If all three requirements are satisfied, it is then only the application that may be admitted with the aid of the NCLT below Section 7(5)(a).
In case of the three requirements being unfulfilled, the NCLT holds the power to reject the application under Section 7(5)(b) of the code. The rejection can be made but there is the involvement of two more procedural requirements for doing the same –
1. There should be the presence of recording of motives in writing through the Adjudicating Authority.
2. Notice to the monetary creditor/candidates earlier than the said rejection.
The note is meant to provide seven days to the candidates to rectify any mistakes on their part, which can be the cause of stated rejection. If the same is duly rectified to the pride of the Adjudicating Authority, an order of admittance may be exceeded beneath clause 7(5)(a).
OBSERVATION AND CONCLUSION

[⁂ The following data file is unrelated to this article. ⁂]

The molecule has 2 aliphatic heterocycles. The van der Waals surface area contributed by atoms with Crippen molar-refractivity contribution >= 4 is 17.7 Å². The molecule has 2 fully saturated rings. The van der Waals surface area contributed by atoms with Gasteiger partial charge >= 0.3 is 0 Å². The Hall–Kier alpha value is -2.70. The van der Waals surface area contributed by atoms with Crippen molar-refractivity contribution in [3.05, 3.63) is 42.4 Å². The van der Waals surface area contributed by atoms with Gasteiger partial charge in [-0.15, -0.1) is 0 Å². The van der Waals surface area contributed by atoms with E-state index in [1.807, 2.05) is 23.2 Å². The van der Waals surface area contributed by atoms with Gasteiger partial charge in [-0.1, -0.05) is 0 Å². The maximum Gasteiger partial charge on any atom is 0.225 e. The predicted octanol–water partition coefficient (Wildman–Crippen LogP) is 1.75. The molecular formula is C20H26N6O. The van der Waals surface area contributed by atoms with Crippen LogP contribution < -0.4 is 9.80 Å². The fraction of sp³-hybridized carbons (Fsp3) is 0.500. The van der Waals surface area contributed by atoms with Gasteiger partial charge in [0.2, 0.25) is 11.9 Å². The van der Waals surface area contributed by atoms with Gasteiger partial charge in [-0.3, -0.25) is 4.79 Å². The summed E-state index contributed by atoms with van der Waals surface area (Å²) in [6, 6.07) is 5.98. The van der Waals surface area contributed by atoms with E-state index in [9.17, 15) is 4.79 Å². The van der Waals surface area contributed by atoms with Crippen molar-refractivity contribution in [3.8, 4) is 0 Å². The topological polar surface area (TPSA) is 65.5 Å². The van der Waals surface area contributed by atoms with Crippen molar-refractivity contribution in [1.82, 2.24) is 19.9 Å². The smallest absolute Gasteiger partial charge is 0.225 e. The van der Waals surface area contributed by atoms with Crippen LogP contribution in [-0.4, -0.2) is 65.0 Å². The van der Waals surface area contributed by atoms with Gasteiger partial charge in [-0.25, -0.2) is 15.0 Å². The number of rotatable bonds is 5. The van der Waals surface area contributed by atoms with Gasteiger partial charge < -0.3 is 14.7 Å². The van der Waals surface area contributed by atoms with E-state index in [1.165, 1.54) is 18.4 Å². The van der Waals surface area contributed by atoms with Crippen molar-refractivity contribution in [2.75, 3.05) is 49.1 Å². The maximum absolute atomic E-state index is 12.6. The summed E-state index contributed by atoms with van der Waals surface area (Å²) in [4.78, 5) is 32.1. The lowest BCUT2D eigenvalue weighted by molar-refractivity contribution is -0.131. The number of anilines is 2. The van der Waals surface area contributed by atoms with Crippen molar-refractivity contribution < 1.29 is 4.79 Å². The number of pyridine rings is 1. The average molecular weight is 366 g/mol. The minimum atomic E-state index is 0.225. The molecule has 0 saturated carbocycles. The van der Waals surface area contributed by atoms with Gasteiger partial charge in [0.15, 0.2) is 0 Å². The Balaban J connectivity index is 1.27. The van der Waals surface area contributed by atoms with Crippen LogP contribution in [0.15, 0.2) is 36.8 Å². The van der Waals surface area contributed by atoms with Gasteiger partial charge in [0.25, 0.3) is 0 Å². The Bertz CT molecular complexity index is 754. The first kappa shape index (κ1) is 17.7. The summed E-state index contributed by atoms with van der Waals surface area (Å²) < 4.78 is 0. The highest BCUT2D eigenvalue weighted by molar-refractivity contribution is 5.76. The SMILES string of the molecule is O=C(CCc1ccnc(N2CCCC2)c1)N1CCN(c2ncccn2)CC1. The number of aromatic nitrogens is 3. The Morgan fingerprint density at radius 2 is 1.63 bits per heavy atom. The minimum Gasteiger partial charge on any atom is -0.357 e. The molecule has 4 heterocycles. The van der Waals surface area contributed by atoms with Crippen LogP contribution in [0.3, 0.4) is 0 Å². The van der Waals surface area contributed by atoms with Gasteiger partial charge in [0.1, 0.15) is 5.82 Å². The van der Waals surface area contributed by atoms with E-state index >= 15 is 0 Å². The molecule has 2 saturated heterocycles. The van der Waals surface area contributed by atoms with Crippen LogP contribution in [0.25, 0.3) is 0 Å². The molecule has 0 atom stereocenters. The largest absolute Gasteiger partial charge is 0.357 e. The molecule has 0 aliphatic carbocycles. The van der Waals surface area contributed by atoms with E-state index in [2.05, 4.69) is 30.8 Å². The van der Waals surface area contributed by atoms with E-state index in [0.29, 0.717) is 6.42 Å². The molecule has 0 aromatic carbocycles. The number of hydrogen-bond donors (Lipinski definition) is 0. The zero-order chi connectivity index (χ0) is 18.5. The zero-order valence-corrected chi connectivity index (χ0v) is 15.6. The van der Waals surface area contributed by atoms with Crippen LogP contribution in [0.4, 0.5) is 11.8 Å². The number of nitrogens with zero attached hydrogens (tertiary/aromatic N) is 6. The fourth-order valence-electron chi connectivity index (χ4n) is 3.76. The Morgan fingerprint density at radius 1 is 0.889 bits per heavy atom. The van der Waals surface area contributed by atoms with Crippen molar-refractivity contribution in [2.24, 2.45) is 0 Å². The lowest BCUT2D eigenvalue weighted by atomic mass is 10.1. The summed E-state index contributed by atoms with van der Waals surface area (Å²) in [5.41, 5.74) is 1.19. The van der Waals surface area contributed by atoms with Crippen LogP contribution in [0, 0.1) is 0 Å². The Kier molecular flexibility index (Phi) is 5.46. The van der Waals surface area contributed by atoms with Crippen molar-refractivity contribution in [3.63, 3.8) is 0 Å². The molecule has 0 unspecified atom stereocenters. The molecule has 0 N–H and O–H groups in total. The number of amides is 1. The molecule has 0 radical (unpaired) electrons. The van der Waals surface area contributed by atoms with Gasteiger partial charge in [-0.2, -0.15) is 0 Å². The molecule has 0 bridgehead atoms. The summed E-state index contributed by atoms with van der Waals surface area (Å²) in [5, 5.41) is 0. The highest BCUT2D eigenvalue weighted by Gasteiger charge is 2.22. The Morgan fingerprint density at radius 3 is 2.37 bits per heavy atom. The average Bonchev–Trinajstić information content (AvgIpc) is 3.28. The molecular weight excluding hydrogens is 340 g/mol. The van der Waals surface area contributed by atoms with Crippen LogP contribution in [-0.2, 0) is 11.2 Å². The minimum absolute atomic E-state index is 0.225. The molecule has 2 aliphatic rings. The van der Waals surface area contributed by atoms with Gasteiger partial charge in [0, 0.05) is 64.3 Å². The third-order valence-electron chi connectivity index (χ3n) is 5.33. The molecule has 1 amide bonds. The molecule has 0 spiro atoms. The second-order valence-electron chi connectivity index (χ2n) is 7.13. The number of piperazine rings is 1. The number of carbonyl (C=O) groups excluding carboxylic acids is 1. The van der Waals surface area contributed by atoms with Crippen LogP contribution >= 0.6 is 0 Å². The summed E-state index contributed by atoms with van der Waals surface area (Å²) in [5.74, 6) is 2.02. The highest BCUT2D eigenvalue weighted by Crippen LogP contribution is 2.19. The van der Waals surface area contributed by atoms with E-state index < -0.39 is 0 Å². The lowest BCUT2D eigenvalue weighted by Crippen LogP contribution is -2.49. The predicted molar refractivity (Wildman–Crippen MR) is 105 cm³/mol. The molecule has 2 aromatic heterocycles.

In the present case of E S Krishnamurthy v. Bharath Hi-Tech Builders (P.) Ltd. A bench comprising Justices D Y Chandrachud and A S Bopanna gave its ruling stating that the Adjudicating Body i.e the NCLT cannot compel a party that is in proceeding to an insolvency dispute to settle up disputes before it. The jurisdiction of NCLT and NCLAT are statutory in nature. Hence by this, it can be concluded that while the NCLT and NCLAT have the statutory power to encourage settlements related to insolvency under the code but they do not have the option to direct disputes of insolvency by acting as a court of equity. From the decision of the Supreme Court, it can be analysed that the power of the authorities has been restricted under the IBC. It has been conferred by the virtue of the court that the appellate authorities have their powers restricted to the extent mentioned in the statute. The powers cannot be accessed out of the viewpoint stated by the act. Also, this gives an understanding between reviewing a case wholly and a part of it. The positioning of IBC has also been strengthened as it states the completeness of the code.